There are elements of the Internet now that were either there early on and took a while to notice or have been developing and have been adding dimensions that weren’t really there at first – for most people anyway.  Email was there to tell people things.  It was better than snail mail but was modeled more along those lines – writing letters and sending them electronically vs. ink/paper/stamp/envelope/post office.  This did make the process faster/easier/…  It changed some things regarding interpersonal communication, but not profoundly (at least relative to things that have happened since and seem to be happening at an accelerating pace).

Many moons ago when my son was much younger I successfully passed the geek virus along to him by helping him build his own IBM compatible computer (the infection process started sooner, but I think we agree that this is when it really TOOK).  One of the things he found and started to successfully use with his friends while they were collectively learning (read squandering huge amounts of their time in non-geek social circles) were IRC chat channels.  These were the precursors to what we call instant messaging today.  They were sort of like a party line telephone, and they could hop like a party sometimes.  I don’t actually know who started the familiarization process and won’t offend any of his friends by trying to speculate (and also won’t suggest that it started with his group of friends), but I view this as the beginning (arguable I imagine) of the social phenomenon that is – yes I’ll say it – “sweeping the Internet.”

IRC – Internet Relay Chat – was a program that ran on a central computer connected to the internet to which you could then connect (through your telephone modem – yes, you remember) using a program that you installed on your computer and then painfully set up.  You could set up your own channel and tell your friends about it, and then assign each other names/handles (10-4 good buddy) and then they could all send comments to be included in a stream-of-consciousness chat among your friends.  The administrators had options for rules of interaction.  I’m sure they used it to help each other through disasters, work through problems, arrange other entertainment, and arrange/discuss all sorts of shenanigans.  Our phone lines would have been busy anyway, so…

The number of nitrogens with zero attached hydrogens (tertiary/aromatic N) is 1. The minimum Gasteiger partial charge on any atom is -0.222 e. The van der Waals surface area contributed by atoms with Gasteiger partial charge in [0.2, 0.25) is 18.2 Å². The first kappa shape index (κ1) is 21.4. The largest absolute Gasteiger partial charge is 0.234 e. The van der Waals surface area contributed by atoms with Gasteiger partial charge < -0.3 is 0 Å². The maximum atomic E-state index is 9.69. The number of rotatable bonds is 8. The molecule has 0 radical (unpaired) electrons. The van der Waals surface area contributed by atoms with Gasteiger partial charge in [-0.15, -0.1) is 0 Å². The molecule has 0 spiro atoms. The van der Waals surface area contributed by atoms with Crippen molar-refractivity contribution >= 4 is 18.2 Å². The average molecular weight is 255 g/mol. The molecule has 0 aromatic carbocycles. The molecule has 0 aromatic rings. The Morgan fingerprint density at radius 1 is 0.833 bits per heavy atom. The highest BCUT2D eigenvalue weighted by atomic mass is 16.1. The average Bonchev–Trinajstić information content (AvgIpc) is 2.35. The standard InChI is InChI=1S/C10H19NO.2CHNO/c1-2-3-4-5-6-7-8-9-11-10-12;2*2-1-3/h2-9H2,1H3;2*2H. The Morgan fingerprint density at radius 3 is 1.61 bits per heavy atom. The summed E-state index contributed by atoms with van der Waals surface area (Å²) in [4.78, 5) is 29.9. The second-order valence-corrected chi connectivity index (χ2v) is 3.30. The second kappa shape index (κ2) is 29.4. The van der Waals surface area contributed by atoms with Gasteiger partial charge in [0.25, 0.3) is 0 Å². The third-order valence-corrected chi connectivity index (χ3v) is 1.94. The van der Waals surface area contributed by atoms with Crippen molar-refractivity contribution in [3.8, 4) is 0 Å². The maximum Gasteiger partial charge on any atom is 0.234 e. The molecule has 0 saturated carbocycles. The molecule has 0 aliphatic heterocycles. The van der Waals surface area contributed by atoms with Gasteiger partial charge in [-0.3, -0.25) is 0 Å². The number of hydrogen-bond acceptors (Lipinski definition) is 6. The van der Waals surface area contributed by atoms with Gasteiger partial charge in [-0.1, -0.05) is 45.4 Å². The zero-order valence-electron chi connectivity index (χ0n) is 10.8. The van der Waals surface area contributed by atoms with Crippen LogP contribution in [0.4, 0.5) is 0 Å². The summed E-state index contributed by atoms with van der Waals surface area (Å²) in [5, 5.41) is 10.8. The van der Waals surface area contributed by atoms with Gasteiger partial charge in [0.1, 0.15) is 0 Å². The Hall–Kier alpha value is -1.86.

From my perspective, this was the beginning of something BIG.  It showed the promise that the Internet was not just about providing more/better/faster information, but it could change the way people interact in dramatic fashion – at least it seemed pretty dramatic at the time.  Things have changed a lot since then.  Every new twist and turn reinforces the fact that we are implementing and then experiencing a revolution in the options people have and the way in which people relate to each other.

That’s why.

Communication Wrap Up – 5 – A Guidebook to Internet Use Self-Assessment

I could go on and on about the history of communications (some would say I already have).  There are a few other things I’m going to mention before moving on.